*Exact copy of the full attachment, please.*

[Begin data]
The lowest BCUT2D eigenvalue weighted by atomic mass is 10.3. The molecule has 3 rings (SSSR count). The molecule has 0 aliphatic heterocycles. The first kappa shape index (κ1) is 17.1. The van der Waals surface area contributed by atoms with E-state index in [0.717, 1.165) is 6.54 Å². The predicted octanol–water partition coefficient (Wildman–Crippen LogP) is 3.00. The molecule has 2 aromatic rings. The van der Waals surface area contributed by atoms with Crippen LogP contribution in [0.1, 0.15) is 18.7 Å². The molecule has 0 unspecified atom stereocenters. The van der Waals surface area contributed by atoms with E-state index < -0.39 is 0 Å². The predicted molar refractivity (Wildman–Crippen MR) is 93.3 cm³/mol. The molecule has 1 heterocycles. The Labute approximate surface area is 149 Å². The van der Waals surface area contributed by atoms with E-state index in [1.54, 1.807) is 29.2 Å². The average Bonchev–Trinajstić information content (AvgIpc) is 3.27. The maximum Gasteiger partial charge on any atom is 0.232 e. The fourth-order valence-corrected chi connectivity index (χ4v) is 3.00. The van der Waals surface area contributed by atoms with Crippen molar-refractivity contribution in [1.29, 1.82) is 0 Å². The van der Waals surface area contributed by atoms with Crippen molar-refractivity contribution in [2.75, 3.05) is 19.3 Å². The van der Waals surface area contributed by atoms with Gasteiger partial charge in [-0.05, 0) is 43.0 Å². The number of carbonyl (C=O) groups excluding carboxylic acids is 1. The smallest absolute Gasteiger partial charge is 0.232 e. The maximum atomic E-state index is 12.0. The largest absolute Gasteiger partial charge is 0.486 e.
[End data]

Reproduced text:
The lowest BCUT2D eigenvalue weighted by atomic mass is 10.3. The molecule has 3 rings (SSSR count). The molecule has 0 aliphatic heterocycles. The first kappa shape index (κ1) is 17.1. The van der Waals surface area contributed by atoms with E-state index in [0.717, 1.165) is 6.54 Å². The predicted octanol–water partition coefficient (Wildman–Crippen LogP) is 3.00. The molecule has 2 aromatic rings. The van der Waals surface area contributed by atoms with Crippen LogP contribution in [0.1, 0.15) is 18.7 Å². The molecule has 0 unspecified atom stereocenters. The van der Waals surface area contributed by atoms with E-state index < -0.39 is 0 Å². The predicted molar refractivity (Wildman–Crippen MR) is 93.3 cm³/mol. The molecule has 1 heterocycles. The Labute approximate surface area is 149 Å². The van der Waals surface area contributed by atoms with E-state index in [1.54, 1.807) is 29.2 Å². The average Bonchev–Trinajstić information content (AvgIpc) is 3.27. The maximum Gasteiger partial charge on any atom is 0.232 e. The fourth-order valence-corrected chi connectivity index (χ4v) is 3.00. The van der Waals surface area contributed by atoms with Crippen molar-refractivity contribution in [1.29, 1.82) is 0 Å². The van der Waals surface area contributed by atoms with Crippen molar-refractivity contribution in [2.75, 3.05) is 19.3 Å². The van der Waals surface area contributed by atoms with Gasteiger partial charge in [-0.05, 0) is 43.0 Å². The number of carbonyl (C=O) groups excluding carboxylic acids is 1. The smallest absolute Gasteiger partial charge is 0.232 e. The maximum atomic E-state index is 12.0. The largest absolute Gasteiger partial charge is 0.486 e.